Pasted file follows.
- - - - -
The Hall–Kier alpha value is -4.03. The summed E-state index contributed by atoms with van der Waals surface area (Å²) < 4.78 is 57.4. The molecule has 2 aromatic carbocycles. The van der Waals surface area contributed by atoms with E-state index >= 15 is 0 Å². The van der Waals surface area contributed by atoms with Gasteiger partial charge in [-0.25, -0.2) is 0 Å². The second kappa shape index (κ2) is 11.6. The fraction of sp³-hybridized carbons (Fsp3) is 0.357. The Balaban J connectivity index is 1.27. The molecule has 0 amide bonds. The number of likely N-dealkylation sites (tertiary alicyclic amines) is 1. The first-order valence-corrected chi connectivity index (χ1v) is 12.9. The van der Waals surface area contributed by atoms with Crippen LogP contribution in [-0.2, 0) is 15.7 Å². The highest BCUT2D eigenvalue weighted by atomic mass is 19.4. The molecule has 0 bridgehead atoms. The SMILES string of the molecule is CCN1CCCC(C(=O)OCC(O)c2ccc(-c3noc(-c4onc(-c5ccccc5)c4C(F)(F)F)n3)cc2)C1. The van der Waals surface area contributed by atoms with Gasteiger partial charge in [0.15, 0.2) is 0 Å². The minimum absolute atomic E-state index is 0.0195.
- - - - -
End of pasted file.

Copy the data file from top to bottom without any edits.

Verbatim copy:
The Hall–Kier alpha value is -4.03. The summed E-state index contributed by atoms with van der Waals surface area (Å²) < 4.78 is 57.4. The molecule has 2 aromatic carbocycles. The van der Waals surface area contributed by atoms with E-state index >= 15 is 0 Å². The van der Waals surface area contributed by atoms with Gasteiger partial charge in [-0.25, -0.2) is 0 Å². The second kappa shape index (κ2) is 11.6. The fraction of sp³-hybridized carbons (Fsp3) is 0.357. The Balaban J connectivity index is 1.27. The molecule has 0 amide bonds. The number of likely N-dealkylation sites (tertiary alicyclic amines) is 1. The first-order valence-corrected chi connectivity index (χ1v) is 12.9. The van der Waals surface area contributed by atoms with Crippen LogP contribution in [-0.2, 0) is 15.7 Å². The highest BCUT2D eigenvalue weighted by atomic mass is 19.4. The molecule has 0 bridgehead atoms. The SMILES string of the molecule is CCN1CCCC(C(=O)OCC(O)c2ccc(-c3noc(-c4onc(-c5ccccc5)c4C(F)(F)F)n3)cc2)C1. The van der Waals surface area contributed by atoms with Gasteiger partial charge in [0.15, 0.2) is 0 Å². The minimum absolute atomic E-state index is 0.0195.